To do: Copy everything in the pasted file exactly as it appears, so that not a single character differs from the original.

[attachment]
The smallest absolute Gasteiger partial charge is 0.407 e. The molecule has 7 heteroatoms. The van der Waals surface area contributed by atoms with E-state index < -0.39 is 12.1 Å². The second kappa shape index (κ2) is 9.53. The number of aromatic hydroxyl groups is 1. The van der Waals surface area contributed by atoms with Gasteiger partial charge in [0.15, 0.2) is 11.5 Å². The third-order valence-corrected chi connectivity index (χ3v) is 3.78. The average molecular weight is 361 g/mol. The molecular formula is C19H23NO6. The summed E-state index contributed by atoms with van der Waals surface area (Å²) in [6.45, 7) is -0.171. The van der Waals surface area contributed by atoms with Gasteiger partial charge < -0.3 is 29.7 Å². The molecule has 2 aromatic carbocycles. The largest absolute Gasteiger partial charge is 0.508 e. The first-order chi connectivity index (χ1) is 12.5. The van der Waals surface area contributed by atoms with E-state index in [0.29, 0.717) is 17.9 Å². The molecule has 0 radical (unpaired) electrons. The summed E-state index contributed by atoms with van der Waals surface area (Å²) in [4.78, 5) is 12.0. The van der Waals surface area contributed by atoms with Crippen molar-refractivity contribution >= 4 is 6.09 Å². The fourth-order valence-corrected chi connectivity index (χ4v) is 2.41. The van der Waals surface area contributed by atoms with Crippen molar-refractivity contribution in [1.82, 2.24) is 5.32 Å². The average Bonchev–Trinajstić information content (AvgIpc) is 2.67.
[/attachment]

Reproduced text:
The smallest absolute Gasteiger partial charge is 0.407 e. The molecule has 7 heteroatoms. The van der Waals surface area contributed by atoms with E-state index < -0.39 is 12.1 Å². The second kappa shape index (κ2) is 9.53. The number of aromatic hydroxyl groups is 1. The van der Waals surface area contributed by atoms with Gasteiger partial charge in [0.15, 0.2) is 11.5 Å². The third-order valence-corrected chi connectivity index (χ3v) is 3.78. The average molecular weight is 361 g/mol. The molecular formula is C19H23NO6. The summed E-state index contributed by atoms with van der Waals surface area (Å²) in [6.45, 7) is -0.171. The van der Waals surface area contributed by atoms with Gasteiger partial charge < -0.3 is 29.7 Å². The molecule has 2 aromatic carbocycles. The largest absolute Gasteiger partial charge is 0.508 e. The first-order chi connectivity index (χ1) is 12.5. The van der Waals surface area contributed by atoms with E-state index in [0.29, 0.717) is 17.9 Å². The molecule has 0 radical (unpaired) electrons. The summed E-state index contributed by atoms with van der Waals surface area (Å²) in [4.78, 5) is 12.0. The van der Waals surface area contributed by atoms with Crippen molar-refractivity contribution >= 4 is 6.09 Å². The fourth-order valence-corrected chi connectivity index (χ4v) is 2.41. The van der Waals surface area contributed by atoms with Crippen molar-refractivity contribution in [1.82, 2.24) is 5.32 Å². The average Bonchev–Trinajstić information content (AvgIpc) is 2.67.